Expert: China’s 2022 GDP Growth Rate around 5.5% Achievable
China might set the annual economic growth rate target at “around 5.5 percent” for 2022, a level that is achievable amid mild policy easing and will help anchor market expectations, said a leading economist.
“It is most likely for policymakers to set next year’s GDP growth rate target at around 5.5 percent,” said Hu Yifan, regional chief investment officer and head of macroeconomics for Asia-Pacific with UBS Global Wealth Management－one of the world’s largest wealth managers.
Policymakers need to avoid setting the growth target so low that the market frets over a sharp economic deceleration while shunning a target that is too aggressive to achieve, Hu said.
A GDP growth target of around 5.5 percent can serve both of these needs, with the use of the wording “about” providing the policy flexibility to cope with lingering uncertainties, Hu told China Daily recently.
She added that a target that sets the range of economic growth between 5 percent and 6 percent cannot be ruled out. Yet this scenario could be less likely as the lower limit of 5 percent, compared with this year’s target of above 6 percent, could give an impression of a considerable slowdown.
Her remarks came as all eyes are on the Central Economic Work Conference, which is expected to set China’s main economic policy agenda for 2022 and provide guidance as to how the country will deal with downside risks that have emerged in recent months.
While downward pressure due to a slowing property sector and power shortages may continue in the first quarter of next year, the Chinese economy will likely see a new upturn from the second quarter as these drags fade and policy stays supportive, Hu said.
Accelerated infrastructure investments, a stronger recovery in consumption and a slower yet resilient export performance will bolster growth next year, with UBS Global Wealth Management’s full-year GDP growth forecast at 5.4 percent year-on-year, she said.
Such a growth level will mark a steady performance compared with 2021, as this year’s annual growth may come in at about 5.0 percent on the two-year average basis that corrects the distortions of a super-low comparison base in 2020, Hu said.
She added that the policy mindset China adopts this year will likely continue in 2022 and in the coming years, which has a greater tolerance for economic slowdowns and a bigger focus on structural reforms.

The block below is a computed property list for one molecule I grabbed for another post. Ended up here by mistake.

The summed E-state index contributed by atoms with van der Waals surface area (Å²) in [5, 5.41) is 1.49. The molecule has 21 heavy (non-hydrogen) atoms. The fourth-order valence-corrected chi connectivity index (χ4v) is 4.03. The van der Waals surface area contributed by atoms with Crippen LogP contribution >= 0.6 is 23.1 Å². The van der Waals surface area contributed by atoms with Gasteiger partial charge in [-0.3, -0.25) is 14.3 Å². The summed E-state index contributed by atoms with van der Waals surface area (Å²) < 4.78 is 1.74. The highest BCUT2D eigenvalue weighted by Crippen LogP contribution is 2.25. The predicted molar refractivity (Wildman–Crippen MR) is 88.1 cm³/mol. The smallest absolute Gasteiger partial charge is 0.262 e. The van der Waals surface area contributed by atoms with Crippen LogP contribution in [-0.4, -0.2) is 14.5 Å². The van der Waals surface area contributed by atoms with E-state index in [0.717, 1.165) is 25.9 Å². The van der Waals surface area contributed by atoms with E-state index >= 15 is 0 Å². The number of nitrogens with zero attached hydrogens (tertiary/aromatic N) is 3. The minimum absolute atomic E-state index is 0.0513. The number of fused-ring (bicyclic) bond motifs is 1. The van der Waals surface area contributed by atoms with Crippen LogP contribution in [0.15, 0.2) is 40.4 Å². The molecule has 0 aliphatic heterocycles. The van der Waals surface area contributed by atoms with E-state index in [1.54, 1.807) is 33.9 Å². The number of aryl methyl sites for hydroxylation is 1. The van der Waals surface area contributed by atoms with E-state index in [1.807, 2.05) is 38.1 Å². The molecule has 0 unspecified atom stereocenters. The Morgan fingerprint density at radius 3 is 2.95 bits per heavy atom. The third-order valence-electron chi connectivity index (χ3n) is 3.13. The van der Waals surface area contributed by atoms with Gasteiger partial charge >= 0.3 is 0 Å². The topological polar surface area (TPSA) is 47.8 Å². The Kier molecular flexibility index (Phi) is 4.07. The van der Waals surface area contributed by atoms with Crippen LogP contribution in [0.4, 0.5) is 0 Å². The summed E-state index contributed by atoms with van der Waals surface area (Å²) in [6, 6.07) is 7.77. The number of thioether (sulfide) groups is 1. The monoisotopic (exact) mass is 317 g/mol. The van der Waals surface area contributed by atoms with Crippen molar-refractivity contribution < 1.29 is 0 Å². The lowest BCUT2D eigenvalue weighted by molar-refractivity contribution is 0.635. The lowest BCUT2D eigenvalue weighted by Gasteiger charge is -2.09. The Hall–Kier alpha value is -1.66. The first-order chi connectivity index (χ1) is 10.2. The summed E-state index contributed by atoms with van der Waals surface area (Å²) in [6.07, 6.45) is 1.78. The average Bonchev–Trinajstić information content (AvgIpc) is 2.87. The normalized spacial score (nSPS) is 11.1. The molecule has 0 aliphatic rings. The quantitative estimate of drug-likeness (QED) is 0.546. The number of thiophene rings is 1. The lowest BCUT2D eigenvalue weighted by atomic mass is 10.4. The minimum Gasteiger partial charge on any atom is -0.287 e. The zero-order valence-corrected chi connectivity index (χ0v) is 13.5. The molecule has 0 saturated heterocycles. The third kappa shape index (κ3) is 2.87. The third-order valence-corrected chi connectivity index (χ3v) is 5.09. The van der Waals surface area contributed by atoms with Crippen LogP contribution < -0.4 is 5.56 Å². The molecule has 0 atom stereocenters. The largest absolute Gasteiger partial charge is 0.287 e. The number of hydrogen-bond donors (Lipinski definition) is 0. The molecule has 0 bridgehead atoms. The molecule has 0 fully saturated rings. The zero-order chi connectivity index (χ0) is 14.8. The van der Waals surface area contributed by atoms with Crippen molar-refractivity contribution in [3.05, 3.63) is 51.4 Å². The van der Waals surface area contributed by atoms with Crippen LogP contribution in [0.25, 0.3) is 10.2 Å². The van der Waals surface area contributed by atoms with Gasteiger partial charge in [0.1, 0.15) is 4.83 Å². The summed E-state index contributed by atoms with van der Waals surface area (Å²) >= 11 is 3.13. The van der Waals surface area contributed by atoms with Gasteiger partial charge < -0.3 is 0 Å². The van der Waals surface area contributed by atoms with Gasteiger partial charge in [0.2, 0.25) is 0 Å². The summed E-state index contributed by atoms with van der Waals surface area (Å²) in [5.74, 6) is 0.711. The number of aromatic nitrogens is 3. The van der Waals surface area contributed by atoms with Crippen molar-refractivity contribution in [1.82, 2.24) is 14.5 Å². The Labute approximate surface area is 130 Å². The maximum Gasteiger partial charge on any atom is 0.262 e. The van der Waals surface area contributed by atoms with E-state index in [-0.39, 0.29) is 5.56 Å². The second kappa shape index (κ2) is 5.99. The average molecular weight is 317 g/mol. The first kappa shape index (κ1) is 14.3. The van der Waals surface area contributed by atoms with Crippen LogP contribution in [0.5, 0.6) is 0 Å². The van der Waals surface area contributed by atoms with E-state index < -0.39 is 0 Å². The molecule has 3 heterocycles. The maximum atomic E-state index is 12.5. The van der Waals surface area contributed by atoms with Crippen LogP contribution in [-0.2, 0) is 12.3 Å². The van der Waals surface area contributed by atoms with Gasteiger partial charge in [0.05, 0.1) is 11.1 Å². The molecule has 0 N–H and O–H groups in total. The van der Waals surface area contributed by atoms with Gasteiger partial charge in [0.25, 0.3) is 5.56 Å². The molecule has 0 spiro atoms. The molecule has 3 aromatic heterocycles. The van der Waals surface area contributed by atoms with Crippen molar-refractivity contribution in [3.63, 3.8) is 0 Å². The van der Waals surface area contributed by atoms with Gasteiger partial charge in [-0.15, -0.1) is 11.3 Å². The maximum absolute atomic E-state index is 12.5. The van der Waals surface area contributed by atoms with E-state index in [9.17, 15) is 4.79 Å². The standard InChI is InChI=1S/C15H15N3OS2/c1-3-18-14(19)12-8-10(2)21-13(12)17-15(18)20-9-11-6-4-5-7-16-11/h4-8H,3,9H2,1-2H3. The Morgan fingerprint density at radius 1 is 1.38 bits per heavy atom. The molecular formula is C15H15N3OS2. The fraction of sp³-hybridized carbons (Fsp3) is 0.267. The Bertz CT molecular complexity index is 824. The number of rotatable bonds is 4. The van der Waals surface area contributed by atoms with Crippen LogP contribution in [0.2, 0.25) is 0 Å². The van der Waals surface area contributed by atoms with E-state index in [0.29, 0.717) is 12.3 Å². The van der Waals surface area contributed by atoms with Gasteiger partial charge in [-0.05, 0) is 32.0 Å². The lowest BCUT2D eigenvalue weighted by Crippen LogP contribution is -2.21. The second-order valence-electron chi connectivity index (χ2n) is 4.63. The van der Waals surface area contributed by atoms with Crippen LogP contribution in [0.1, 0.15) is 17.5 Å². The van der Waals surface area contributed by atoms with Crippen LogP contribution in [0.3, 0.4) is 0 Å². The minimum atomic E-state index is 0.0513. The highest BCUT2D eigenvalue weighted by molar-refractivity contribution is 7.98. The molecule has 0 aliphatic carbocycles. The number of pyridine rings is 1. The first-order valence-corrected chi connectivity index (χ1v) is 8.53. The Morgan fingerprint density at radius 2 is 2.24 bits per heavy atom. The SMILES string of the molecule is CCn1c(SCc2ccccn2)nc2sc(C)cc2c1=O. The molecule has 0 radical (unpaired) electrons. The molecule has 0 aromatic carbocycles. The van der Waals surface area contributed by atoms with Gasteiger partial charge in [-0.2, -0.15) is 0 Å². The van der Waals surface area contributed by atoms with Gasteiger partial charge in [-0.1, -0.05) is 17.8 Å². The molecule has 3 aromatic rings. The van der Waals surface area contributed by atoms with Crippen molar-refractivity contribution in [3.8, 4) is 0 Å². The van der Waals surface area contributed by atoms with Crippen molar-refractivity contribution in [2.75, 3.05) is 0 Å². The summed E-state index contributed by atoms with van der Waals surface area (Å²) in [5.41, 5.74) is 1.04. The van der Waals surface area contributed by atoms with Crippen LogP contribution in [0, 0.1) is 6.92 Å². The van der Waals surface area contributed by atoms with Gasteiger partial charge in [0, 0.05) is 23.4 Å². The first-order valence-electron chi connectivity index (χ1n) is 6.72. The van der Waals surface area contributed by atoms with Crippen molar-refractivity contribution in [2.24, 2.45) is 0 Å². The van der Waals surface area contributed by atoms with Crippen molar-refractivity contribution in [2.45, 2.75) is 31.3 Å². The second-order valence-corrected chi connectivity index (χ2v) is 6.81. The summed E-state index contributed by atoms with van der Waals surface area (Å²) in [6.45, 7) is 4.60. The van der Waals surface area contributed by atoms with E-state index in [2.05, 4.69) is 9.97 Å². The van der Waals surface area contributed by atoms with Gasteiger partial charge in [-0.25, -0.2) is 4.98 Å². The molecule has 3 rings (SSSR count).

Under the mindset, policymakers are expected to implement overall stable macroeconomic policies with continuous fine-tunings to shield against severe economic slowdowns and also refrain from major policy turnarounds, Hu said.
“We think such a policy mindset is conducive to the long-term healthy development of China’s economy, as it will help avoid drastic policy changes from hurting the economy and will create market expectations of steady economic growth,” Hu said.
“Over the next 10 to 15 years, the GDP growth of China’s economy may enter an era of medium growth, ranging between 4 percent and 5.5 percent year-on-year, a very robust performance given its giant size. Such a steady prospect has made overseas investors very interested in Chinese markets” she added.
On the monetary front in particular, China may cut the reserve requirement ratio two to three times next year to provide cushion against any downside economic risks, Hu said.
Meanwhile, the central government may scale up spending and motivate more private investment in key areas such as high-end manufacturing, green investment and smart infrastructure, she said, adding that next year’s targeted deficit-to-GDP ratio and quota of local government special bonds may stay largely stable compared with this year’s 3.2 percent and 3.65 trillion yuan ($575 billion), respectively.
A blue book on the Chinese economy recently released by the Chinese Academy of Social Sciences, a top think tank, also said it is sensible for China to set the deficit-to-GDP ratio target in 2022 at about 3 percent, which represents a deficit scale of about 3.7 trillion yuan, up by 130 billion yuan compared with 2021.